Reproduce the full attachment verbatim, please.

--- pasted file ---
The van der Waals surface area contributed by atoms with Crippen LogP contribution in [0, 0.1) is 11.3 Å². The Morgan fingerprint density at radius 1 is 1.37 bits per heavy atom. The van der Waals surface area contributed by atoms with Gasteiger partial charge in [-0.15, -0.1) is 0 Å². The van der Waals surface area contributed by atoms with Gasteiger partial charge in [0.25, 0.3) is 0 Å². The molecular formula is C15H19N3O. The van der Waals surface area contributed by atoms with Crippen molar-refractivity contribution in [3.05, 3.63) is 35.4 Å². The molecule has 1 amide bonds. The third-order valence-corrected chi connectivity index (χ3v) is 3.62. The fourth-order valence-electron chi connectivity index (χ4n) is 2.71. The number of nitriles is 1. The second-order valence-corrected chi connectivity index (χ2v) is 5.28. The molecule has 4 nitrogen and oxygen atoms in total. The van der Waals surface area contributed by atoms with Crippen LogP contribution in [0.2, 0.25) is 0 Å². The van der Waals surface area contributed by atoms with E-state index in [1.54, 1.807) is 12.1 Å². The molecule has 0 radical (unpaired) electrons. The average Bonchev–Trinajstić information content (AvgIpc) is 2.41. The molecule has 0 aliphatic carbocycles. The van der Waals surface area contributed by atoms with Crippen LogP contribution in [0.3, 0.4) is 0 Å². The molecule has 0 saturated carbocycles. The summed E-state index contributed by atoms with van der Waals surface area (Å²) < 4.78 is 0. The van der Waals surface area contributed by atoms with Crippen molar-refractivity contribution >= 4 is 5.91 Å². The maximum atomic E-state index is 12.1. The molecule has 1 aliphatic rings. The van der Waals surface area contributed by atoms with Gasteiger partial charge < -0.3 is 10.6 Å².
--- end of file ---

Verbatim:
The van der Waals surface area contributed by atoms with Crippen LogP contribution in [0, 0.1) is 11.3 Å². The Morgan fingerprint density at radius 1 is 1.37 bits per heavy atom. The van der Waals surface area contributed by atoms with Gasteiger partial charge in [-0.15, -0.1) is 0 Å². The van der Waals surface area contributed by atoms with Gasteiger partial charge in [0.25, 0.3) is 0 Å². The molecular formula is C15H19N3O. The van der Waals surface area contributed by atoms with Crippen molar-refractivity contribution in [3.05, 3.63) is 35.4 Å². The molecule has 1 amide bonds. The third-order valence-corrected chi connectivity index (χ3v) is 3.62. The fourth-order valence-electron chi connectivity index (χ4n) is 2.71. The number of nitriles is 1. The second-order valence-corrected chi connectivity index (χ2v) is 5.28. The molecule has 4 nitrogen and oxygen atoms in total. The van der Waals surface area contributed by atoms with Crippen LogP contribution in [0.2, 0.25) is 0 Å². The van der Waals surface area contributed by atoms with E-state index in [1.54, 1.807) is 12.1 Å². The molecule has 0 radical (unpaired) electrons. The average Bonchev–Trinajstić information content (AvgIpc) is 2.41. The molecule has 0 aliphatic carbocycles. The van der Waals surface area contributed by atoms with Crippen LogP contribution in [0.3, 0.4) is 0 Å². The molecule has 0 saturated carbocycles. The summed E-state index contributed by atoms with van der Waals surface area (Å²) < 4.78 is 0. The van der Waals surface area contributed by atoms with Crippen molar-refractivity contribution >= 4 is 5.91 Å². The maximum atomic E-state index is 12.1. The molecule has 1 aliphatic rings. The van der Waals surface area contributed by atoms with Gasteiger partial charge < -0.3 is 10.6 Å².